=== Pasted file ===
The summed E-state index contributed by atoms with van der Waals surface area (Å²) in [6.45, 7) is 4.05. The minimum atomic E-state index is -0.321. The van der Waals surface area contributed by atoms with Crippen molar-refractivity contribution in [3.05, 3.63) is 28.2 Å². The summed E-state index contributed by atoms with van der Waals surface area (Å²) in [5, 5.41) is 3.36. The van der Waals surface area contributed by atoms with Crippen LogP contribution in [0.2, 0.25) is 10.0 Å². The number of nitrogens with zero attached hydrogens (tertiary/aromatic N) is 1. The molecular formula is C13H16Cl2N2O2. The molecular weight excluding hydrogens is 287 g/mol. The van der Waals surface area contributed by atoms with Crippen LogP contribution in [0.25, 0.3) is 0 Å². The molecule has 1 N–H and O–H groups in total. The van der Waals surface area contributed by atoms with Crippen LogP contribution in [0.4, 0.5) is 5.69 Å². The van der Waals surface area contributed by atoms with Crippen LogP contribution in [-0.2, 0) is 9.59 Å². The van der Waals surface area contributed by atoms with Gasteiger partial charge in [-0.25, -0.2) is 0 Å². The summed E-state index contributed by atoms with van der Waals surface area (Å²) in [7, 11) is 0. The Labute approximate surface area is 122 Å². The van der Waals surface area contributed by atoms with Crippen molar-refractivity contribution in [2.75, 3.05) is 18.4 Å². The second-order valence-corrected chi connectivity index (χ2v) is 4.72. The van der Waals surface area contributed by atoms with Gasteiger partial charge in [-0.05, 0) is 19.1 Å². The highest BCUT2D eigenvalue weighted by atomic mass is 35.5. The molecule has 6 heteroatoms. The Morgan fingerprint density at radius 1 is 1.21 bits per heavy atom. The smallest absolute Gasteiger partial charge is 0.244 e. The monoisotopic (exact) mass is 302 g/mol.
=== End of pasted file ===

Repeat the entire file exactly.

The summed E-state index contributed by atoms with van der Waals surface area (Å²) in [6.45, 7) is 4.05. The minimum atomic E-state index is -0.321. The van der Waals surface area contributed by atoms with Crippen molar-refractivity contribution in [3.05, 3.63) is 28.2 Å². The summed E-state index contributed by atoms with van der Waals surface area (Å²) in [5, 5.41) is 3.36. The van der Waals surface area contributed by atoms with Crippen LogP contribution in [0.2, 0.25) is 10.0 Å². The number of nitrogens with zero attached hydrogens (tertiary/aromatic N) is 1. The molecular formula is C13H16Cl2N2O2. The molecular weight excluding hydrogens is 287 g/mol. The van der Waals surface area contributed by atoms with Crippen LogP contribution in [0.25, 0.3) is 0 Å². The molecule has 1 N–H and O–H groups in total. The van der Waals surface area contributed by atoms with Crippen LogP contribution in [0.4, 0.5) is 5.69 Å². The van der Waals surface area contributed by atoms with Crippen LogP contribution in [-0.2, 0) is 9.59 Å². The van der Waals surface area contributed by atoms with Gasteiger partial charge in [-0.25, -0.2) is 0 Å². The summed E-state index contributed by atoms with van der Waals surface area (Å²) in [7, 11) is 0. The Labute approximate surface area is 122 Å². The van der Waals surface area contributed by atoms with Crippen molar-refractivity contribution in [2.75, 3.05) is 18.4 Å². The second-order valence-corrected chi connectivity index (χ2v) is 4.72. The van der Waals surface area contributed by atoms with Gasteiger partial charge in [-0.05, 0) is 19.1 Å². The highest BCUT2D eigenvalue weighted by atomic mass is 35.5. The molecule has 6 heteroatoms. The Morgan fingerprint density at radius 1 is 1.21 bits per heavy atom. The smallest absolute Gasteiger partial charge is 0.244 e. The monoisotopic (exact) mass is 302 g/mol.